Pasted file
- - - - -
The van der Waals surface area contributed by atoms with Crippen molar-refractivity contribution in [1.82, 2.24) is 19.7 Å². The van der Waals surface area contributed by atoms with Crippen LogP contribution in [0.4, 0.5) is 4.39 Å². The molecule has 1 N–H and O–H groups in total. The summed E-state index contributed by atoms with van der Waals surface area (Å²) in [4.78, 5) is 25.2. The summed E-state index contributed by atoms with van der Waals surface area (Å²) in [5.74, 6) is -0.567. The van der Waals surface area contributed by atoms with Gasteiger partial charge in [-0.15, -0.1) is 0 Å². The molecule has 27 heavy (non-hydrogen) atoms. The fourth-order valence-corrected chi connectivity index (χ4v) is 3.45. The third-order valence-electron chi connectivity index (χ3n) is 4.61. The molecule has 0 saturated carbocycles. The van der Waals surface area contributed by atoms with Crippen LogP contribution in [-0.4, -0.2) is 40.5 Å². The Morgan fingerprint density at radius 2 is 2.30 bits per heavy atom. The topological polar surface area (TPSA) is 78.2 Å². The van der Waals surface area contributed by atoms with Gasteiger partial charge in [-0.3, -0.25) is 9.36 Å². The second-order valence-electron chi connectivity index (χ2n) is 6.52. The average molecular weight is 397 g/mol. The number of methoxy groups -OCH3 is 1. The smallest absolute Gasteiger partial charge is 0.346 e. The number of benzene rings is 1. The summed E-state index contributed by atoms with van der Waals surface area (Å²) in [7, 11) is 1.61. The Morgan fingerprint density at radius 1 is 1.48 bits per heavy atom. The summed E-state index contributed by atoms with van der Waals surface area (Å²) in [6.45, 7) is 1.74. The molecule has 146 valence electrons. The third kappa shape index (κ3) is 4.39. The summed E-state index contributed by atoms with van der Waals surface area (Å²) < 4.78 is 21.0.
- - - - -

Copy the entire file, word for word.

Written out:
The van der Waals surface area contributed by atoms with Crippen molar-refractivity contribution in [1.82, 2.24) is 19.7 Å². The van der Waals surface area contributed by atoms with Crippen LogP contribution in [0.4, 0.5) is 4.39 Å². The molecule has 1 N–H and O–H groups in total. The summed E-state index contributed by atoms with van der Waals surface area (Å²) in [4.78, 5) is 25.2. The summed E-state index contributed by atoms with van der Waals surface area (Å²) in [5.74, 6) is -0.567. The van der Waals surface area contributed by atoms with Gasteiger partial charge in [-0.15, -0.1) is 0 Å². The molecule has 27 heavy (non-hydrogen) atoms. The fourth-order valence-corrected chi connectivity index (χ4v) is 3.45. The third-order valence-electron chi connectivity index (χ3n) is 4.61. The molecule has 0 saturated carbocycles. The van der Waals surface area contributed by atoms with Crippen LogP contribution in [-0.4, -0.2) is 40.5 Å². The Morgan fingerprint density at radius 2 is 2.30 bits per heavy atom. The topological polar surface area (TPSA) is 78.2 Å². The van der Waals surface area contributed by atoms with Gasteiger partial charge in [-0.3, -0.25) is 9.36 Å². The second-order valence-electron chi connectivity index (χ2n) is 6.52. The average molecular weight is 397 g/mol. The number of methoxy groups -OCH3 is 1. The smallest absolute Gasteiger partial charge is 0.346 e. The number of benzene rings is 1. The summed E-state index contributed by atoms with van der Waals surface area (Å²) in [7, 11) is 1.61. The Morgan fingerprint density at radius 1 is 1.48 bits per heavy atom. The summed E-state index contributed by atoms with van der Waals surface area (Å²) in [6.45, 7) is 1.74. The molecule has 146 valence electrons. The third kappa shape index (κ3) is 4.39. The summed E-state index contributed by atoms with van der Waals surface area (Å²) < 4.78 is 21.0.